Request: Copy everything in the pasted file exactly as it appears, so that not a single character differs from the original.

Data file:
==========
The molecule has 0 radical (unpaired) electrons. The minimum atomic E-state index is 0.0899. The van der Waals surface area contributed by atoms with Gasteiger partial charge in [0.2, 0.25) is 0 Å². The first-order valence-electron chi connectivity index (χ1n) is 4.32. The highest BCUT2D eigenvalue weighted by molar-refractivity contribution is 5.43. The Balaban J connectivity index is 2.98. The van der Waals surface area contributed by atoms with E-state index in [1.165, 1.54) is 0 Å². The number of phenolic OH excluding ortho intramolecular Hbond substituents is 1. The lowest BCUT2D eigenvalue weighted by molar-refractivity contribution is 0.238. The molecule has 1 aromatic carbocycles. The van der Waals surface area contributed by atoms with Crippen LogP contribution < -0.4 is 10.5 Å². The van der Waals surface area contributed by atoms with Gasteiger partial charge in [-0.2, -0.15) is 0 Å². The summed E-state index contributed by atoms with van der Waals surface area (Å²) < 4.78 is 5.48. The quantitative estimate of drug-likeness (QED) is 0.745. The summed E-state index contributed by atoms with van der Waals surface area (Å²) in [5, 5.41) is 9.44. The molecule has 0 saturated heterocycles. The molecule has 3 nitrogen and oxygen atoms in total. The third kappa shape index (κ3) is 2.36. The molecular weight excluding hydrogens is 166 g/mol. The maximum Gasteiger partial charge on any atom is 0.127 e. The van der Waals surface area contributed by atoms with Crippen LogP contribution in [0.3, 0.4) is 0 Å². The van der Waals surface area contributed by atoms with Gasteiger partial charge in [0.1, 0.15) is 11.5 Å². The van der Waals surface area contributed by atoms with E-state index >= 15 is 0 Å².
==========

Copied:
The molecule has 0 radical (unpaired) electrons. The minimum atomic E-state index is 0.0899. The van der Waals surface area contributed by atoms with Gasteiger partial charge in [0.2, 0.25) is 0 Å². The first-order valence-electron chi connectivity index (χ1n) is 4.32. The highest BCUT2D eigenvalue weighted by molar-refractivity contribution is 5.43. The Balaban J connectivity index is 2.98. The van der Waals surface area contributed by atoms with E-state index in [1.165, 1.54) is 0 Å². The number of phenolic OH excluding ortho intramolecular Hbond substituents is 1. The lowest BCUT2D eigenvalue weighted by molar-refractivity contribution is 0.238. The molecule has 1 aromatic carbocycles. The van der Waals surface area contributed by atoms with Crippen LogP contribution < -0.4 is 10.5 Å². The van der Waals surface area contributed by atoms with Gasteiger partial charge in [-0.2, -0.15) is 0 Å². The summed E-state index contributed by atoms with van der Waals surface area (Å²) < 4.78 is 5.48. The quantitative estimate of drug-likeness (QED) is 0.745. The summed E-state index contributed by atoms with van der Waals surface area (Å²) in [5, 5.41) is 9.44. The molecule has 0 saturated heterocycles. The molecule has 3 nitrogen and oxygen atoms in total. The third kappa shape index (κ3) is 2.36. The molecular weight excluding hydrogens is 166 g/mol. The maximum Gasteiger partial charge on any atom is 0.127 e. The van der Waals surface area contributed by atoms with Crippen LogP contribution in [0.3, 0.4) is 0 Å². The van der Waals surface area contributed by atoms with Gasteiger partial charge in [0.1, 0.15) is 11.5 Å². The van der Waals surface area contributed by atoms with E-state index >= 15 is 0 Å².